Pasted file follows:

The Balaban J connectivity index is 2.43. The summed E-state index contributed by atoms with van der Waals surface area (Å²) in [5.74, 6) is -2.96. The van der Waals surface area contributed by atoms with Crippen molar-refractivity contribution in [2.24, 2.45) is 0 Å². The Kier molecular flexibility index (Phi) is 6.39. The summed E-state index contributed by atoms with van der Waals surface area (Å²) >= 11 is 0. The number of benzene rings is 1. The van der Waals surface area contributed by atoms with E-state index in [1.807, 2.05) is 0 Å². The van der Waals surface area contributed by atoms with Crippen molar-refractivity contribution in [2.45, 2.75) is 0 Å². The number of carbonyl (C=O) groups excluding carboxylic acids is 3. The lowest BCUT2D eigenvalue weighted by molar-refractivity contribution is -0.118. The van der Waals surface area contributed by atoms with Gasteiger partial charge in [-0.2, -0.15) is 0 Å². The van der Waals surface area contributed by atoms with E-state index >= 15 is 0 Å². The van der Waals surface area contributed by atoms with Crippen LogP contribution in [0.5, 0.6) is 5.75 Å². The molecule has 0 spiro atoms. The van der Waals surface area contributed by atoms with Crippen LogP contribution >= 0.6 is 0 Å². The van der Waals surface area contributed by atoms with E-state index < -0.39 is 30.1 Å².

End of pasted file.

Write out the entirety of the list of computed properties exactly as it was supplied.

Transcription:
The Balaban J connectivity index is 2.43. The summed E-state index contributed by atoms with van der Waals surface area (Å²) in [5.74, 6) is -2.96. The van der Waals surface area contributed by atoms with Crippen molar-refractivity contribution in [2.24, 2.45) is 0 Å². The Kier molecular flexibility index (Phi) is 6.39. The summed E-state index contributed by atoms with van der Waals surface area (Å²) >= 11 is 0. The number of benzene rings is 1. The van der Waals surface area contributed by atoms with E-state index in [1.807, 2.05) is 0 Å². The van der Waals surface area contributed by atoms with Crippen molar-refractivity contribution in [2.45, 2.75) is 0 Å². The number of carbonyl (C=O) groups excluding carboxylic acids is 3. The lowest BCUT2D eigenvalue weighted by molar-refractivity contribution is -0.118. The van der Waals surface area contributed by atoms with Gasteiger partial charge in [-0.2, -0.15) is 0 Å². The van der Waals surface area contributed by atoms with E-state index >= 15 is 0 Å². The van der Waals surface area contributed by atoms with Crippen LogP contribution in [0.5, 0.6) is 5.75 Å². The molecule has 0 spiro atoms. The van der Waals surface area contributed by atoms with Crippen LogP contribution >= 0.6 is 0 Å². The van der Waals surface area contributed by atoms with E-state index < -0.39 is 30.1 Å².